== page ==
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Gwydion Stone

Swiss IGP for exclusive use of the word "Absinthe"

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A bet it is a combination of a bunch of people with a website & a forum, some distillers, and one guy commuting between Atlanta, and Samur. :)

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Regretfuly a lot of damage has been done. I've run into a lot of folks that hate absinthe, becuase they tried a burning crapsinth.

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Is there a movement to help get absinthe properly defined in the U.S.?

Short answer: yes.

How can I help?

 

Maybe I should be clearer, is there a movement to legally define absinthe as certain other drinks are? I know the WS is educating on a social level.

Edited by Tatan

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Burning absinthe has been happening long before absinthe was legal in the states.

I'm sure the flavor of the swil (burnt or unburnt) had more to do with these folks hating absinthe.

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is there a movement to legally define absinthe as certain other drinks are?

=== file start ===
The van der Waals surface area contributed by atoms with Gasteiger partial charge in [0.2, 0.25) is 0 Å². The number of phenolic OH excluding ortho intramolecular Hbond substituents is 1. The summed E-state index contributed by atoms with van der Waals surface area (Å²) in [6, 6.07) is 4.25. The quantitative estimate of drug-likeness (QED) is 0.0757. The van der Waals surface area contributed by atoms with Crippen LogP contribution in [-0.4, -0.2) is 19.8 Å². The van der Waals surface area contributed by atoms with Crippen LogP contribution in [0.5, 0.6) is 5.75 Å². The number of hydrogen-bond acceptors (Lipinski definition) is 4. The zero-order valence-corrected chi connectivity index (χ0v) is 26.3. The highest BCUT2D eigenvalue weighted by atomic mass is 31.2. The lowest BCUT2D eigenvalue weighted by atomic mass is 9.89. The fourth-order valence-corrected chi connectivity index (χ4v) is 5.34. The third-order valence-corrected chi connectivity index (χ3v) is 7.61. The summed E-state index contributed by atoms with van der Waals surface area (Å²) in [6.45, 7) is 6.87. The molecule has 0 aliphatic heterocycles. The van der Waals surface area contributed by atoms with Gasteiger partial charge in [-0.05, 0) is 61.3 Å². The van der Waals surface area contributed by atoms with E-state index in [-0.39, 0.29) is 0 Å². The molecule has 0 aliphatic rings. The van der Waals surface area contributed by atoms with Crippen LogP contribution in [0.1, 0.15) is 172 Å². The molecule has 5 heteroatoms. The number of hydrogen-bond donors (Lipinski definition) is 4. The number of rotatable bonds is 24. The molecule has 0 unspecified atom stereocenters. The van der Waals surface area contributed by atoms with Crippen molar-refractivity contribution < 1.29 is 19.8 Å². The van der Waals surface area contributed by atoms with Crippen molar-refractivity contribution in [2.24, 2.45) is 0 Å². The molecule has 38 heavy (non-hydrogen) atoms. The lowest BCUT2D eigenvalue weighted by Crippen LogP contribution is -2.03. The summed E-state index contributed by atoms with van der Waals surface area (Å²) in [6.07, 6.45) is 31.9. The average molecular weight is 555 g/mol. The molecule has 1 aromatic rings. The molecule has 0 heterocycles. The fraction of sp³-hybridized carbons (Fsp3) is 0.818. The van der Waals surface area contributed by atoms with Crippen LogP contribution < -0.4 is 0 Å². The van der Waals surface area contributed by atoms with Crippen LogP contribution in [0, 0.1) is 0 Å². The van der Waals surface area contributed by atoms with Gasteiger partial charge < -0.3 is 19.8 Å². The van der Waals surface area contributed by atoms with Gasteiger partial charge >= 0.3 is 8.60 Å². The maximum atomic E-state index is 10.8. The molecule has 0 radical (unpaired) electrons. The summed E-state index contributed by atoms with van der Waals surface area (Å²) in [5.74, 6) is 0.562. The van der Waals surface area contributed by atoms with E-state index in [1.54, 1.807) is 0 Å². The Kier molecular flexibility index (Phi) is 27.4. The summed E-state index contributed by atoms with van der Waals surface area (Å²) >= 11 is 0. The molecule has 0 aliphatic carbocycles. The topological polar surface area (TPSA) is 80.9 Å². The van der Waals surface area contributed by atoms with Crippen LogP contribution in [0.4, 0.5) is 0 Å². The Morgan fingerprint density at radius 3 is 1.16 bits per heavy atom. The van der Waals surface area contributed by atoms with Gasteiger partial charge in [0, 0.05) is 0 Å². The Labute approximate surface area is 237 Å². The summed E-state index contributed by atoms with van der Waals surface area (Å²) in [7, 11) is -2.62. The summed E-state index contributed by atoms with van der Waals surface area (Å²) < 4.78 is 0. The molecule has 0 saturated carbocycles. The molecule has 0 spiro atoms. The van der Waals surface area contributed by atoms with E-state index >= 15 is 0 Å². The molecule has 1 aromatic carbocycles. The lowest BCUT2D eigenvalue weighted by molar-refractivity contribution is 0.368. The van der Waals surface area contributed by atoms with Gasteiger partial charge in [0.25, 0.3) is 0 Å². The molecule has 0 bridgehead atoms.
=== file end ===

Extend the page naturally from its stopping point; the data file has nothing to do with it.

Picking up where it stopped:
short answer: yes. :pirate:

 

I'm not aware of any additional help needed. I'm sure that if it is, the appropriate people would solicit the specific help that is required.

 

I'm sure the flavor of the swil (burnt or unburnt) had more to do with these folks hating absinthe.

my point was that the burning of swill happened before the ban was lifted. The drinking of swill in general happened before the ban was lifted. The existence, or lack thereof, of a proper definition in the US would not have stopped this, since these people weren't going through proper channels to buy that absinthe. There would need to be a world definition to stop that from happening.

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I'm mostly talking about people who ran into this in Houston and NOLA bars after the lifting of the ban. Since the ban was lifted without a definition, it allowed all kinds of swill to be called absinthe. People went to a bar all exited to try absinthe, got a glassfull of burning swill, and went on to tell anyone that asked how horrible absinthe is. Since some of these folks wanted to like it, they then blame US laws from banning 'real' absinthe. I'm not talking theory, I'm talking about a lot of people I've talked to when the subject of absinthe came up.

 

Tequila used to suffer from the same issues.

Edited by Miguel

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If you feel amply educated, have a sit-down with your Congressional representatives to start.

 

No matter what anyone tells you, letters and volume mean a lot. Almost more than the content of the letters. Best when they come from back home, as all politics is local come election time.